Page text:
Iraq is negotiating with Shell, BP, ExxonMobil, Chevron and Total, and a consortium of other smaller oil companies, Oil Minister Hussein al-Shahristani said at press briefing.
"We did not finalise any agreement with them because they refused to offer consultancy based on fees, as they wanted a share of the oil," he said.
"The TSAs (technical support agreements) are only simple consultancy contracts to help us raise the production during the interim period" before the ministry enters into long-term contracts to develop the oil and gas fields.
Last week, oil ministry spokesman Asim Jihad told AFP that it would sign the support contracts on Monday and award longer term deals to 41 other energy companies.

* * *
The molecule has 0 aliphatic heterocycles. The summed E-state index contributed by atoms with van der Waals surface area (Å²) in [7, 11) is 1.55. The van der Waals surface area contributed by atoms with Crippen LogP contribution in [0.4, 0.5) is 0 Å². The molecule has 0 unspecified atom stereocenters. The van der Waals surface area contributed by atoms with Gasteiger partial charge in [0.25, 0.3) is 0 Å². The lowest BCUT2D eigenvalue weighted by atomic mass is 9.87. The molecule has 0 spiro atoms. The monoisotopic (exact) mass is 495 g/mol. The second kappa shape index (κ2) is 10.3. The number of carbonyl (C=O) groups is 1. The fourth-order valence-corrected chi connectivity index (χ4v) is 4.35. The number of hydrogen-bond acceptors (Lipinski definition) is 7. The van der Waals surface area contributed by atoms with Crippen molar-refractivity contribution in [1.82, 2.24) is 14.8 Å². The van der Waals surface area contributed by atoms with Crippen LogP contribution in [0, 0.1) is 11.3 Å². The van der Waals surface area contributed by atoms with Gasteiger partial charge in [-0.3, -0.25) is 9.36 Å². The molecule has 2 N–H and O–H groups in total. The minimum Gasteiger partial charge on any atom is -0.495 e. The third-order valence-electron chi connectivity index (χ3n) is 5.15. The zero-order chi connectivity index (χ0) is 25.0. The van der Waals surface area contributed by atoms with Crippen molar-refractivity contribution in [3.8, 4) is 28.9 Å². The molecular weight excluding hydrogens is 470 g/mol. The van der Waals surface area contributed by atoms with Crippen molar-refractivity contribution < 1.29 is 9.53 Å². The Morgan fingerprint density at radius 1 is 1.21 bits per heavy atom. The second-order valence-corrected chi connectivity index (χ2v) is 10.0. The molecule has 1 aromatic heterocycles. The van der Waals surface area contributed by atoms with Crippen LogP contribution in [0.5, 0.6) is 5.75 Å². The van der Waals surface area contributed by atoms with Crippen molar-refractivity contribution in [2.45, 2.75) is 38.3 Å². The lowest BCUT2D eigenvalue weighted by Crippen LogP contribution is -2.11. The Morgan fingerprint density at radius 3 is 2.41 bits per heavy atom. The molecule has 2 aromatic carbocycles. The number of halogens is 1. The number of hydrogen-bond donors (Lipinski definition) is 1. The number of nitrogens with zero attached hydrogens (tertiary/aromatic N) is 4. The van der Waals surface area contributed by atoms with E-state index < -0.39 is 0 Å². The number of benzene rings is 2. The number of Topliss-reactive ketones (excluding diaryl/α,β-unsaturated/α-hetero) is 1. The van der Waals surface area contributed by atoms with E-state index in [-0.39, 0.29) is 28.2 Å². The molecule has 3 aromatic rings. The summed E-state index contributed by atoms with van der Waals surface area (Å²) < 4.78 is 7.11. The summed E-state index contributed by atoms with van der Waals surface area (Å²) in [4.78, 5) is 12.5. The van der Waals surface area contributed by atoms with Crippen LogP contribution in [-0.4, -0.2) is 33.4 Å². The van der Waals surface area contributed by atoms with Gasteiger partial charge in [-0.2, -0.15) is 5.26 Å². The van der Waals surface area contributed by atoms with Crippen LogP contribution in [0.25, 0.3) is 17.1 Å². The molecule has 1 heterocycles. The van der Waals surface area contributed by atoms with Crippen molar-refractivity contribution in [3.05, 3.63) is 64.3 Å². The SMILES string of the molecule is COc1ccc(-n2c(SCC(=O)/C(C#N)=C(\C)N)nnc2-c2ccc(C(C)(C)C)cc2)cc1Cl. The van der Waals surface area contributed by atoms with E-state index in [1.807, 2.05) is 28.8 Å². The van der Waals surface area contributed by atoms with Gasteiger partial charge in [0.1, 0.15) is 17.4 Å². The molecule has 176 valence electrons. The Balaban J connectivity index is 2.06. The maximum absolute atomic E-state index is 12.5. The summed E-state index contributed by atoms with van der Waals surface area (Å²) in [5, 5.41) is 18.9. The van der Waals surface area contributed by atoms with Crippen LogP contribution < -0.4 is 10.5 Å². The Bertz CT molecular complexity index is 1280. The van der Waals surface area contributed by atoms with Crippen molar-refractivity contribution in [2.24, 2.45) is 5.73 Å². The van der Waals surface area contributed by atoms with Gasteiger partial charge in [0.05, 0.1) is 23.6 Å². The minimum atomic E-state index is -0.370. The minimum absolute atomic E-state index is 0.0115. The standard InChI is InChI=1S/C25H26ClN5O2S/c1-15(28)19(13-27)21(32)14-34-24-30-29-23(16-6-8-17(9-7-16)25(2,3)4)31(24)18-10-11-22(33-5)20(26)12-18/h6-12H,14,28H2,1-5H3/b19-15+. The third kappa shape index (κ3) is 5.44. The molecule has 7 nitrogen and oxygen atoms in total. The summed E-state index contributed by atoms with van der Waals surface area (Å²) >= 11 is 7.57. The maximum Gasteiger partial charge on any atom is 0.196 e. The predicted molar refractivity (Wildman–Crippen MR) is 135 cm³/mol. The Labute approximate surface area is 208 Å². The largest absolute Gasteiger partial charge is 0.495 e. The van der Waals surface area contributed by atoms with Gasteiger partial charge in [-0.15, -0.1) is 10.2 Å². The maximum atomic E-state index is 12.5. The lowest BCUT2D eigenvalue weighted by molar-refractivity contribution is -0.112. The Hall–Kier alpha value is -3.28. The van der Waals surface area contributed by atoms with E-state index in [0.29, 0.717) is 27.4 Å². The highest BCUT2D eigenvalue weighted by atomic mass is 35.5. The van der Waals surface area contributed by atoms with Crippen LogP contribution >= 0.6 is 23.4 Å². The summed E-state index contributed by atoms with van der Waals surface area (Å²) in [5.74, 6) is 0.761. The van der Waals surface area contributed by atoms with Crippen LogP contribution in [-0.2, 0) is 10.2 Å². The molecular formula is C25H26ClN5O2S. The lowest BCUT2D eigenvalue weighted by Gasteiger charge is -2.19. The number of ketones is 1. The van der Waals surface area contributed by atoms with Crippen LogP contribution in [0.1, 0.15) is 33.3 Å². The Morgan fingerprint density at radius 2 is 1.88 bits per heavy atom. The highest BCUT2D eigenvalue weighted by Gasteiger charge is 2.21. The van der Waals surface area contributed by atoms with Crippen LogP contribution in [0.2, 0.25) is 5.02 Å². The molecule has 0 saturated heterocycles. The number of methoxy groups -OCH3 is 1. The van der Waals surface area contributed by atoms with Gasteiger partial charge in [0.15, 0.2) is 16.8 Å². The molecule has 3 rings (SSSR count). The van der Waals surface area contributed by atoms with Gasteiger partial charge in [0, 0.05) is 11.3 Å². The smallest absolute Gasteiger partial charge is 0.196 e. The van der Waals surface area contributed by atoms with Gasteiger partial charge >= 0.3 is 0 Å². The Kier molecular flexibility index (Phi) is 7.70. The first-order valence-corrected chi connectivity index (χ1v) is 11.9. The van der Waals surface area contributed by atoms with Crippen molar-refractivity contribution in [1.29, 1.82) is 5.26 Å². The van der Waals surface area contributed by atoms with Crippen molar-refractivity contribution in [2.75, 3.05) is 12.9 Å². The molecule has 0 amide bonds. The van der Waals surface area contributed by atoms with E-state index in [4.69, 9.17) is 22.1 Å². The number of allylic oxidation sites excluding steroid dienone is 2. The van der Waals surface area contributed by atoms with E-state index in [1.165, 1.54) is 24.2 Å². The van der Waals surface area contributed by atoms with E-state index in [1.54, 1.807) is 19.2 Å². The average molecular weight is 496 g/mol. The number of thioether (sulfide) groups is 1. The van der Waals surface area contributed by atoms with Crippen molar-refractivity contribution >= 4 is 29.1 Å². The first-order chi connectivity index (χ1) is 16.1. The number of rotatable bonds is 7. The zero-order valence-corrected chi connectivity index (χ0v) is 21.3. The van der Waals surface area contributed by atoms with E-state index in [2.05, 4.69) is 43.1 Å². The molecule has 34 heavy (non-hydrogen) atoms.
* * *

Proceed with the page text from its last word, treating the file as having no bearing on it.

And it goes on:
Iraq wants to ramp up output by 500,000 barrels per day from the current average production of 2.5 million bpd, about equal to the amount being pumped before the US-led invasion in March 2003.
Exports of 2.11 million bpd currently form the bulk of the war-torn nation's revenues, and the oil ministry is keen to raise capacity over the next five years to 4.5 million bpd.
Iraq's crude reserves are estimated at about 115 billion barrels, but it is sorely lacking in infrastructure and the latest technology to which it was denied access under years of international sanctions after the 1991 Gulf War.
© 2008 Agence France Presse